Giron, an unprecedented symbolic outcome

Giron, an unprecedented symbolic outcome
Fecha de publicación: 
19 April 2022
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Although clearing the area took a bit longer, on April 19th, the invasion attempt started less than 72 hours earlier at Bay of Pigs, had already been defeated. It occurred in 1961. The Cuban Revolution had come to power 27 months earlier and transformations increasingly upset some within the U.S. power circles, as they were used to exert dominance over this hemisphere.

For this reason, the first U.S. administration that temporarily coincided with the Revolutionary government of Cuba opted for the invasion. Republican Dwight D. Eisenhower was the president under whom the initial plans were drawn up. This man had been involved in the Allied D-day landing in Normandy in 1944, during WWII, so he had some experience in this regard. However, he was not the man who ordered the invasion against Cuba.

It was his successor, Democrat John F. Kennedy, who executed it. The new president tried to cover the involvement of governmental agencies. He did not authorize U.S. troops to get involved directly in combat. Yet, historical evidences left no doubts that the U.S. was the masterminds behind the invasion attempt against Cuba by Bay of Pigs. To achieve it, he used exile militia as the face of the invasion.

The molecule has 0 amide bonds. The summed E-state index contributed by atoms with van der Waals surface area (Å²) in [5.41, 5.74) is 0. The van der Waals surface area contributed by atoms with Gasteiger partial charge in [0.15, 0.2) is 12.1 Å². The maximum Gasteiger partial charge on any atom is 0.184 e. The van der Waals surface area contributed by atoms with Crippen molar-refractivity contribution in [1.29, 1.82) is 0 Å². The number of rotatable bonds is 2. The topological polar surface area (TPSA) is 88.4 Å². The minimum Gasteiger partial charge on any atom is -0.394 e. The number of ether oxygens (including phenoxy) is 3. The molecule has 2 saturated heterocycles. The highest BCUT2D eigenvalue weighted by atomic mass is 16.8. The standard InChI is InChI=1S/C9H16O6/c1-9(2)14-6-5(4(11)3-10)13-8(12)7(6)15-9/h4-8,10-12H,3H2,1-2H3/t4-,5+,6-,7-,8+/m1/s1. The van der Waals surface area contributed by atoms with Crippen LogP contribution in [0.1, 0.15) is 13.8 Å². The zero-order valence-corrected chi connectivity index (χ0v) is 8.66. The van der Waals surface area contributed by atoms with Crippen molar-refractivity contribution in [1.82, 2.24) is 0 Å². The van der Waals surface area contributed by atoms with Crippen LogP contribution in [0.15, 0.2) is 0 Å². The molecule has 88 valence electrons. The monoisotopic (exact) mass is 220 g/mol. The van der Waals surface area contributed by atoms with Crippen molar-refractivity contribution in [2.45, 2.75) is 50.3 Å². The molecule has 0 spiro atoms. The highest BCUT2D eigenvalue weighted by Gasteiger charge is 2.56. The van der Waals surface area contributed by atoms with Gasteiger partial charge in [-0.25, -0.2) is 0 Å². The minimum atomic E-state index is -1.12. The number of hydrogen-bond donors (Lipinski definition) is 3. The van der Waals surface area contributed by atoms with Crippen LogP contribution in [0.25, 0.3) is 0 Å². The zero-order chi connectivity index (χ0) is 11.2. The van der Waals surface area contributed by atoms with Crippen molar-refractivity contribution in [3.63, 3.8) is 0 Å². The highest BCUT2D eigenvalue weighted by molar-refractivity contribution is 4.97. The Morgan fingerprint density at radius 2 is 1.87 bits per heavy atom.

The political framework surrounding the invasion was not easy. The story used to legitimize the military action consisted of presenting the actions as carried out by Cuban patriots, opposed to the establishment of a communist regime in Cuba. However, although there were among invaders people who fought against (Fulgencio) Batista, who later opposed the radicalization of the process, mercenarism and the interests of restoring the pre-revolutionary status quo prevailed.

Despite all the logistical, diplomatic, media, intelligence and strategic machinery put in place by the U.S. government for that aggression against our national sovereignty, to this day, paradoxically, Kennedy is still reproached for not authorizing the involvement of the U.S. armed forces to reverse the likely victory of the revolutionary forces.

It was not an easy victory and costed several lives; but it prevented the formation of a provisional government under the auspices of the United States and an eventual military intervention of that country. The Revolution emerged stronger from Playa Larga and Bay of Pigs. Meanwhile, the U.S. imperialism suffered an unprecedented symbolic defeat in Latin America.

Translated by Sergio A. Paneque Díaz / CubaSí Translation Staff  

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